Urinary tract infection in children (UTIs) is one of the most common problems. This occurs when germs or the bacteria get into the bladder or kidneys.
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A kid who is dealing with a UTI may have a fever, throw up, or be fussy. Older kids may have a fever along with the pain while peeing, frequent urination, or have lower belly pain.
Kids with UTIs need to see a doctor. These infections won’t get better on their own. UTIs are easy to treat and usually clear up in a week or so.
Taking antibiotics kills the germs and helps kids get well again. To be sure antibiotics work, you must give all the prescribed doses — even when your child starts feeling better.
What Are the Signs of a Urinary Tract infection in children?
Most UTIs happen in the lower part of the urinary tract — the urethra and bladder. This type of UTI is called cystitis. A child with cystitis may have:
- Burning or pain while peeing
- An excess urge or more frequent need to pee
- Frequent urination during the night
- Wetting problems, even the kid is potty trained
- Belly pain in the area of the bladder
- Foul-smelling pee that may look cloudy or contain blood
- An infection that travels up the ureters to the kidneys is called pyelonephritis and is usually more serious. It causes many of these same symptoms, but the child often looks sicker and is more likely to have a fever (sometimes with shaking chills), pain in the side or back, severe tiredness, or vomiting.
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Risk factors for urinary tract infection in children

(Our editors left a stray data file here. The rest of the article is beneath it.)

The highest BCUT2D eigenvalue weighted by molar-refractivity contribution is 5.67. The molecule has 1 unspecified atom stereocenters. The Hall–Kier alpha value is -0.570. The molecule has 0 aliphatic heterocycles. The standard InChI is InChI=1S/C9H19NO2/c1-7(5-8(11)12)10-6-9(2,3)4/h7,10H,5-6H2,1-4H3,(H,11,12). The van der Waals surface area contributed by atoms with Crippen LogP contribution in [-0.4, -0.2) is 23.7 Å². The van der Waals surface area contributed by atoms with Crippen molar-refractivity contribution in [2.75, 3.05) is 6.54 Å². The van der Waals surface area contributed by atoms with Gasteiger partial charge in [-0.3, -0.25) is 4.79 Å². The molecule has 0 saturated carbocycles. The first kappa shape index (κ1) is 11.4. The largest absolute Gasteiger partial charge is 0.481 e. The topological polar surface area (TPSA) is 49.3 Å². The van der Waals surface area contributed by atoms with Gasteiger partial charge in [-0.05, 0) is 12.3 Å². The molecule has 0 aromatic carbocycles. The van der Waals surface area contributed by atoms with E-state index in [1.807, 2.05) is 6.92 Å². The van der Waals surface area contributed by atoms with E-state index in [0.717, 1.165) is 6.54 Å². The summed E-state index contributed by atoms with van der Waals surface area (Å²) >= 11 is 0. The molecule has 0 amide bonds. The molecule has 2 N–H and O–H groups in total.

UTIs occur more often in girls, especially when toilet training begins. Girls are more susceptible because their urethras are shorter and closer to the anus. This makes it easier for bacteria to enter the urethra. Uncircumcised boys under 1-year-old also have a slightly higher risk of UTIs.
The urethra doesn’t normally harbor bacteria. But certain circumstances can make it easier for bacteria to enter or remain in your child’s urinary tract. The following factors can put your child at a higher risk for a UTI:
- A structural deformity or blockage in one of the organs of the urinary tract
- Abnormal function of the urinary tract
- Vesicoureteral reflux, a birth defect that results in the abnormal backward flow of urine
- The use of bubbles in baths (for girls)
- Tight-fitting clothes (for girls)
- Wiping from back to front after a bowel movement
- Poor toilet and hygiene habits
- Infrequent urination or delaying urination for long periods of time.
Complications of UTI in children
Prompt diagnosis and treatment of a UTI in your child can prevent serious, long-term medical complications. Untreated, a UTI can result in a kidney infection that may lead to more serious conditions, such as:
- Kidney abscess
- Reduced kidney function or kidney failure
- Hydronephrosis, or swelling of the kidneys
- Sepsis, which can lead to organ failure and death
Here we have discussed urinary tract infection in children, it is quite common among kids. But we need to consult to the doctor for better treatment and to avoid complications of the same.
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